Make us your home page
Instagram

IMF head says weak nations still need central bank help

JACKSON HOLE, Wyo. — The head of the International Monetary Fund cautioned the world's major central banks Friday not to withdraw their unconventional support for weak economies too soon.

IMF Managing Director Christine Lagarde, speaking at an annual economics conference in Jackson Hole, Wyo., said stimulative policies are still needed in key regions, especially Europe and Japan, which have struggled with prolonged weakness.

Lagarde said central banks must carefully develop strategies for scaling back their efforts to keep borrowing rates low. Any pullback should be determined by the strength of individual economies, she said.

Her comments come as the Fed is signaling that it could slow its bond purchases later this year if the U.S. economy continues to improve. The Fed's bond buying has helped keep U.S. interest rates near record lows.

"Unconventional monetary policy is still needed in all places it is being used, albeit longer for some than for others," Lagarde said.

The anticipation of a slowdown in Fed bond buying has unsettled U.S. stock and bond markets and sent interest rates up, triggering turmoil in some emerging economies, such as Turkey, India and Indonesia. Officials in those countries have tried to halt declines in the value of their currencies as investors have shifted money into higher-yielding investments elsewhere.

Lagarde said finance officials should prepare contingency plans in case market turbulence worsens.

She said the IMF will provide support where possible, including emergency loans to countries that need them.

IMF head says weak nations still need central bank help 08/23/13 [Last modified: Friday, August 23, 2013 8:56pm]
Photo reprints | Article reprints

© 2017 Tampa Bay Times

    

Join the discussion: Click to view comments, add yours

Loading...
  1. Last steel beam marks construction milestone for Tom and Mary James' museum

    Growth

    ST. PETERSBURG — Tom and Mary James on Wednesday signed their names to the last steel beam framing the 105-ton stone mesa that will be built at the entrance of the museum that bears their name: the James Museum of Western and Wildlife Art.

    The topping-out ceremony of the James Museum of Western & Wildlife Art was held Wednesday morning in downtown St. Petersburg. Mary James (from left), husband Tom and Mayor Rick Kriseman signed the final beam before it was put into place. When finished, the $55 million museum at 100 Central Ave. will hold up to 500 pieces of the couple's 3,000-piece art collection. [Courtesy of James Museum of Western & Wildlife Art]
  2. Heights Public Market to host two Tampa Bay food trucks

    Business

    TAMPA — The Heights Public Market announced the first two food trucks for its "rotating stall," which will feature new restaurants every four months. Surf and Turf and Empamamas will be rolled out first.

    Heights Public Market is opening this summer inside the Tampa Armature Works building.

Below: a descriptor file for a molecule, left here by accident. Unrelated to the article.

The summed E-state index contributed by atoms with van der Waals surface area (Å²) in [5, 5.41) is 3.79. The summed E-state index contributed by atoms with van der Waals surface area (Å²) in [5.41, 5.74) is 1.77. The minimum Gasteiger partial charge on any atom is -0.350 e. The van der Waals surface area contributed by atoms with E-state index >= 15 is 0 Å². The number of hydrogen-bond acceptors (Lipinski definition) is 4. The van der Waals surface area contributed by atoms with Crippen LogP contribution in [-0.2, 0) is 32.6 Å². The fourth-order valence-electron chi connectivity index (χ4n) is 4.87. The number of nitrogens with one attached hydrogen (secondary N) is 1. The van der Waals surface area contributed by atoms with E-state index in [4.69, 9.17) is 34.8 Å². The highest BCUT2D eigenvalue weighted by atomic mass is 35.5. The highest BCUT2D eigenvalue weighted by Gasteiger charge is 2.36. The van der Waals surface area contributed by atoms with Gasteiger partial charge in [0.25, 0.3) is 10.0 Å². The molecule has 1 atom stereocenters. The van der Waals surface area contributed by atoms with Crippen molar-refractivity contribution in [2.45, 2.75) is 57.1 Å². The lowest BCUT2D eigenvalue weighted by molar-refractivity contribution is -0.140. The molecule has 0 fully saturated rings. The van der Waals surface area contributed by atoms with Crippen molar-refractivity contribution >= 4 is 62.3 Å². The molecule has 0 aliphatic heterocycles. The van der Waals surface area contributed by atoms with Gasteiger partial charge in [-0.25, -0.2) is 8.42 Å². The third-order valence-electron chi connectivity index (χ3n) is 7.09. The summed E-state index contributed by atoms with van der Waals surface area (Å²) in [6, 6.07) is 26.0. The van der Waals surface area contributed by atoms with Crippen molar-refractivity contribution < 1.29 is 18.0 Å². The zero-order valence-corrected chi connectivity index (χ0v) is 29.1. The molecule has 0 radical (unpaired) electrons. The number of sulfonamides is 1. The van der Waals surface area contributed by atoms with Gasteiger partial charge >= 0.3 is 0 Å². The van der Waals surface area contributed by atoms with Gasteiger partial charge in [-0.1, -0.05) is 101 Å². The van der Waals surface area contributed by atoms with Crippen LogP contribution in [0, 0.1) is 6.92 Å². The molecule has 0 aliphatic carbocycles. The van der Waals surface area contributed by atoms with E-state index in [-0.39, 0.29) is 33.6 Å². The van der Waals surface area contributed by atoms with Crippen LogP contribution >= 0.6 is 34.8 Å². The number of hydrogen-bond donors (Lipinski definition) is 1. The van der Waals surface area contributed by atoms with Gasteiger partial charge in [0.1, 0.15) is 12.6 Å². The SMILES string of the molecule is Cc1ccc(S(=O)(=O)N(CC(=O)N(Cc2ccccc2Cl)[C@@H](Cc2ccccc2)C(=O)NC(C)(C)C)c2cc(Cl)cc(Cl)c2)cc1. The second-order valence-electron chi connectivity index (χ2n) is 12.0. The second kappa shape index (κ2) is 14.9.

[SKIP O'ROURKE   |   Times file photo]

  3. Author Randy Wayne White could open St. Pete's biggest restaurant on the pier

    Food & Dining

    ST. PETERSBURG — The story begins with Yucatan shrimp.

    St. Petersburg Deputy Mayor Kanika Tomalin, pilot Mark Futch, Boca Grande, St. Petersburg Mayor Rick Kriseman, and author and businessman Randy Wayne White,  Sanibel, exit a Maule Super Rocket seaplane after taking a fight around Tampa Bay off the St. Petersburg waterfront, 6/28/17.  White and his business partners are in negotiations with the City of St. Petersburg to build a fourth Doc Ford's Rum Bar & Grille on the approach to the St. Petersburg Pier with a second event space on the pier according to White. The group met near Spa Beach after a ground breaking ceremony for the new pier. "We want to have our business open by the time the pier opens," said White. Other Dr. Ford restaurants are located on Sanibel, Captiva and Ft. Myers Beach. SCOTT KEELER   |   Times
  4. Guilty plea for WellCare Health Plans former counsel Thaddeus Bereday

    Business

    Former WellCare Health Plans general counsel Thaddeus M.S. Bereday pleaded guilty to one count of making a false statement to the Florida Medicaid program, and faces a maximum penalty of five years in federal prison. A sentencing date has not yet been set, acting U.S. Attorney W. Stephen Muldrow of the Middle District …

    WellCare Health Plans former general counsel Thaddeus M.S. Bereday, pleaded guilty to one count of making a false statement to the Florida Medicaid program, and faces a maximum penalty of five years in federal prison. A sentencing date has not yet been set, acting U.S. Attorney W. Stephen Muldrow of the Middle District of Florida stated Wednesday. [LinkedIn handout]
  5. DOT shows alternatives to former Tampa Bay Express toll lanes

    Transportation

    TAMPA — State transportation officials are evaluating at least a half-dozen alternatives to the controversial Tampa Bay interstate plan that they will workshop with the community over the next 18 months.

    Florida Department of Transportation consultant Brad Flom explains potential alternatives to adding toll lanes to Interstate 275 during a meeting Wednesday at DOT's Tampa office. Flom presented seven diagrams, all of which swapped toll lanes for transit, such as light rail or express bus, in the I-275 corridor from downtown Tampa to Bearss Ave. [CAITLIN JOHNSTON | Times]